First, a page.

Food Franchise Opportunities at the Filipino Franchise Show 2010

If you are looking into the opportunity of starting a food business, starting with a franchise business is an option specially if it would be your first time to explore the entrepreneurship world.

Filipino Franchise Show 2010

Filipino Franchise Show 2010

Yesterday, I got to visit the 9th Filipino Franchise Show 2010 at the World Trade Center in Pasay where more than half of the exhibitors are from the food franchise businesses.

Regular entrance ticket costs P100 per person while students can get in for P50 and senior citizen at P80. I got my free ticket care of the organizer – Association of Filipino Franchisers Inc. (AFFI). Check their website at and event website

Franchise Finds

Attention grabbing structures are the usual big booths from big brands like Mang Inasal, Julie’s Bakeshop, Binalot, and Eng Bee Tin whose mooncakes would be a hit in the next few days due to the upcoming Chinese Mooncake Festival.

Mang Inasal, Julie's Bakeshop, Binalot, and Eng Bee Tin

Mang Inasal, Julie's Bakeshop, Binalot, and Eng Bee Tin

However, you would observe new brands as well such as Buko House, Mozarella Stick, Sankalan, Wrap A Lumpia, Sisig in the City, and food carts by JC Franchising. (See first photo).

On Ice Scrambles

Ice Scrambles Food Carts

Ice Scrambles Food Carts

As expected, the ice scrambles craze proliferated in the franchise show as I found at least four ice scramble franchise offerings including Ice Cramble The Original Ice Crumble“, Scramboi Ice Scrambles, Scramble King, and Chillax Ice Scramble.

I like the hip sound of Chillax the most. 🙂 However, Scramble King rides on the name recall of the monosyllabic “king.” I think Scramboi could have settled with “Scramboy” instead, investing on the common Filipino street name.

I didn’t find the Manila Scrambles cart I see in most malls, however.

The Ice Scrambles food cart idea is currently taking the low-cost food franchise by storm primarily because of its low cost and comparatively simple operations involved in preparing the product. Time would say if this would only be a fad or if the ice scrambles industry would stay for good.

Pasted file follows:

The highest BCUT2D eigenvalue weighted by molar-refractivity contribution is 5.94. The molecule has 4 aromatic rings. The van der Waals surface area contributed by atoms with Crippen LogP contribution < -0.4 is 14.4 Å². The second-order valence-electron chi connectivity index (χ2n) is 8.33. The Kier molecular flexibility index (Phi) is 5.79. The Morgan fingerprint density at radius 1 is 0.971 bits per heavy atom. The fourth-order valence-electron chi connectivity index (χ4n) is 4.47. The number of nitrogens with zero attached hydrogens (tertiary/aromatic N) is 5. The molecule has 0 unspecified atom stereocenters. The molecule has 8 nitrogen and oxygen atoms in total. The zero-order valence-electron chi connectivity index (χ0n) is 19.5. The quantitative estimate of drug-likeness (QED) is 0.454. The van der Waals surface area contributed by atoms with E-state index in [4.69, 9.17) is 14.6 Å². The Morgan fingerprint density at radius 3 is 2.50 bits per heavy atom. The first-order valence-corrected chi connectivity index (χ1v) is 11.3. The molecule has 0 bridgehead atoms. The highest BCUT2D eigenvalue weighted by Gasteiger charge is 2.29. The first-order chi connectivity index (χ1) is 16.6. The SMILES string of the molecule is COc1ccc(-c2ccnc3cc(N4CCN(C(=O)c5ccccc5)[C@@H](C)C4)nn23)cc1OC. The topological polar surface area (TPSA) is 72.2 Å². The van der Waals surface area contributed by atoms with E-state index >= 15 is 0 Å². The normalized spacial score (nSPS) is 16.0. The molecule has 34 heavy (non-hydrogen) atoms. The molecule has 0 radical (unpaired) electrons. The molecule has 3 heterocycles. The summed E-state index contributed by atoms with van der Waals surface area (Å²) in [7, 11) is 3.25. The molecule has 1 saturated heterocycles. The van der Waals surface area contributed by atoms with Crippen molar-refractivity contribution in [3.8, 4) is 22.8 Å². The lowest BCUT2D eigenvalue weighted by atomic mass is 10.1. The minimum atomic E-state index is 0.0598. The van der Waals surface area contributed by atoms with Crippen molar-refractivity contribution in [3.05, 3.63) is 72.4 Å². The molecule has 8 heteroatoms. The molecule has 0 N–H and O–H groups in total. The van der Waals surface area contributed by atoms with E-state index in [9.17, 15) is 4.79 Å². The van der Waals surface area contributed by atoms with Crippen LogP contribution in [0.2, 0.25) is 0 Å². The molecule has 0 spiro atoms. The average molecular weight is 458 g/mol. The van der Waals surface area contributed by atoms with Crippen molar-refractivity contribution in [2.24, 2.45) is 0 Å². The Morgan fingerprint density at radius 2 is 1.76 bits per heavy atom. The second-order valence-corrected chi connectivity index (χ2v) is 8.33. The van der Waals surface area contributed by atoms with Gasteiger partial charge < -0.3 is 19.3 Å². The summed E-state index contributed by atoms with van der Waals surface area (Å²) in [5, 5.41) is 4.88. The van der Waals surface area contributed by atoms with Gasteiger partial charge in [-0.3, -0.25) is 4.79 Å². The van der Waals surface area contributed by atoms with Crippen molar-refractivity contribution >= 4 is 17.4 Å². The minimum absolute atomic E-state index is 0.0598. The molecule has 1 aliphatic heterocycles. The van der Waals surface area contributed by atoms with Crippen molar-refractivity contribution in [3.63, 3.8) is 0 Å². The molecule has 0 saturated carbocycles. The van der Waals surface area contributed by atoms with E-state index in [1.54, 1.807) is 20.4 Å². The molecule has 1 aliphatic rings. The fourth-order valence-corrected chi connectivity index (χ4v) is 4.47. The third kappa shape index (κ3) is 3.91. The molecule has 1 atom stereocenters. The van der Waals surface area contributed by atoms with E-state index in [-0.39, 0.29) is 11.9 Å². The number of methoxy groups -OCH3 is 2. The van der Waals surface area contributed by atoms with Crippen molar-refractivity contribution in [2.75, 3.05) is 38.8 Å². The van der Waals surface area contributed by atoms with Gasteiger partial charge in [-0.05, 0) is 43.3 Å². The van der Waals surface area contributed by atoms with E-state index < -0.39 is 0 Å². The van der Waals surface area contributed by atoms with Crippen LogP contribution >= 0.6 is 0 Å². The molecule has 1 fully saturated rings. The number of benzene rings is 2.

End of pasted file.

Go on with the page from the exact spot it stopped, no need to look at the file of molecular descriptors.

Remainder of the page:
Innovative Names

RBX (Rice in a Box) and Taxi Cab

RBX (Rice in a Box) and Taxi Cab

Moving on, there are also food businesses with innovative names like RBX or Rice in a Box and Tapsi Cab. The former seem to be moving from the usual cart type to kiosk with their dine-in showcase at the franchise fair. The latter reminds us of a similar sounding pizza chain. 🙂

Potato Loops

Potato Loops


AFFI Seminars

Lastly, I found this interesting-looking potato product that looks peculiar from our regular French fries. It’s fried but swirled in a stick and called “Potato Loops.” I wasn’t able to taste one but the aesthetics is enough to possibly pique a passers-by’s interest giving it the ‘curious-purchase’ advantage. I think it’s innovative and have a high-market potential in the near future given that it tastes good enough for a snack.

Philippines Franchisees and Franchisors

Philippines Franchisees and Franchisors

You still have today and tomorrow to visit the 9th Filipino Franchise Show 2010 at the World Trade Center in Pasay. Tel:(02) 506-8883, 0917-518-AFFI, 347-0153, 534-1134. Email or A ride away from SM Mall of Asia, it opens 11am and closes 7pm.

An Uneventful Chinese Mooncake Festival

Here in the Philippines, the Chinese community is usually in a festive mood even a week before the Chinese Mooncake Festival. But this year, I hardly saw mooncake in our dining table.

October 3 passed just like any usual Saturday.

Aside from the given economic crunch, the gloomy atmosphere is part of the recovery phase from the recent typhoon Ondoy.

Nonetheless, that doesn’t stop this food blog from sharing a bite from the Chinese’s Mooncake Festival culture.


The Mooncake Festival, also referred to as the Mid-Autumn Festival, marks the end of a good harvest season for the farmers.

Regarded as a legal holiday by the Chinese, it is annually held on the fifteenth day of the eighth month of the Chinese calendar. This year, it fell on an early October on our local calendar. describes it as

…a date that parallels the autumn and spring Equinoxes of the solar calendar

The festivity references to the ‘moon’ in the famous Chinese pastry in festivals – the ‘Mooncake‘. The Chinese term is pronounced as “yuèbÄ­ng” with a literal English translation of “Moon biscuit“. Generally about the size of a palm and half way thick. Dense, heavy and regularly rounded. Sweet in taste and at about Php 60 a piece, fillings vary from ordinary mongo to the premium lotus seed paste. It’s never a real mooncake without the egg yolk inside symbolizing the full moon.

Last Year’s Mooncake Festival

Mooncake Festival Game

Last year, we ate out at a Chinese restaurant and played the traditional Mooncake Festival Dice Game after meal. Yes, at the restaurant; they allowed us. 🙂

The Mooncake Festival Dice Game is characterized by a group of people surrounding a round table throwing 6 dice in a glass bowl. The players take turns. Each numeric and die-color combination results has corresponding values with all-four dice (all six dice has the mark of four red dots in each) as the highest.

Mooncake Festival Game

Prizes are traditionally mooncakes and hopia while more affluent families give away bigger prizes or ampao (cash in red envelopes).

I remember during that time last year, it was the height of the the melamine issue. Despite that, we still used hopia. We just made sure we got it from a credible melamine-free source.

* Mooncake image and some info sourced from Wikipedia.

All our relatives enjoyed the Chinese Mooncake Festival. Hopefully, we could have a repeat of that next year.